“During my first legislative session as State Representative for Shelby County, I supported SB 36, which allocated the funding that will be used to complete the wastewater projects Gov. Beshear announced in Shelbyville,” said Rep. Jennifer Decker. “I am excited that residents in District 58 will benefit from monies allocated by the Kentucky General Assembly for improving wastewater treatment throughout the commonwealth.”

A call for Cleaner Water Program funding requests launched June 1, 2021. Water Resource coordinators, representing Kentucky’s 15 Area Development Districts and Area Water Management Councils, may submit project profiles through the Water Resource Information System portal to indicate interest in funding from the Cleaner Water Program. Eligible government agencies, such as city-owned water or sewer utilities, water commissions, water and sewer districts and counties, may collaborate with a coordinator and council to submit a project. The application and award process will be ongoing throughout 2021 until all funding is committed.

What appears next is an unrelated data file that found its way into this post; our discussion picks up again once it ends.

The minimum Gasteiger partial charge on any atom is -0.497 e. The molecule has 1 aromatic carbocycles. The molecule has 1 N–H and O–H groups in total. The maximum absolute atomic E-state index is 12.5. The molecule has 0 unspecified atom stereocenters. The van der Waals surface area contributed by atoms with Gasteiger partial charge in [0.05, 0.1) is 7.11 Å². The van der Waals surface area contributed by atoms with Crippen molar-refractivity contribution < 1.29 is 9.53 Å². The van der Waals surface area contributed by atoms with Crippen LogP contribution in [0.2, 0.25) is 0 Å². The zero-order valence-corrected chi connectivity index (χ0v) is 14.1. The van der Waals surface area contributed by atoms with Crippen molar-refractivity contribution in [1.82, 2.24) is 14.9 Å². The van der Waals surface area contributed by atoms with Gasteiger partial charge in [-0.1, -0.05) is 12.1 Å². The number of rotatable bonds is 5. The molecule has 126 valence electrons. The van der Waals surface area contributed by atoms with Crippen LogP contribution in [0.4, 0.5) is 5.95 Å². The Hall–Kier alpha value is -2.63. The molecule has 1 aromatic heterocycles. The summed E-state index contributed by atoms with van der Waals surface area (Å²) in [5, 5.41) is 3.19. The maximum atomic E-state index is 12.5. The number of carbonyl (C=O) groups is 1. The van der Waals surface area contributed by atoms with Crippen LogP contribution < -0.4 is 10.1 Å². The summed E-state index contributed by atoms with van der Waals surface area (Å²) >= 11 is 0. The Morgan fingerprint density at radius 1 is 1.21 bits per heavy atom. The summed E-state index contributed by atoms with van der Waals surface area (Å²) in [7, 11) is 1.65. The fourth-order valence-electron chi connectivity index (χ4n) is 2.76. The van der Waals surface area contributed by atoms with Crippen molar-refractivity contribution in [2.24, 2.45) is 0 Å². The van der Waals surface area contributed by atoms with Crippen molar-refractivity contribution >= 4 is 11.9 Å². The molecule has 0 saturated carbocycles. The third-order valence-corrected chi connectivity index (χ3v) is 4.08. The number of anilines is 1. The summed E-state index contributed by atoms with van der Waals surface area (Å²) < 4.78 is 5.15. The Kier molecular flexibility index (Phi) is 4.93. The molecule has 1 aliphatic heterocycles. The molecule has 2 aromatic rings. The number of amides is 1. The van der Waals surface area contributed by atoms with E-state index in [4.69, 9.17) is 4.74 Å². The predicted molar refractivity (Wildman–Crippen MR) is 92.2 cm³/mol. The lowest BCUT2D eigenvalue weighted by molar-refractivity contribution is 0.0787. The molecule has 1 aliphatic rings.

Information about the Better Kentucky Plan, including the Cleaner Water Program, as well as grants for broadband expansion, school facility upgrades and vocational education center renovations, can be found at

The Better Kentucky Plan adds to recent economic momentum in the commonwealth, as the state builds back stronger following the effects of the pandemic.

More Information
Read about other key updates, actions and information from Gov. Beshear and his administration at and the state’s response to COVID-19 at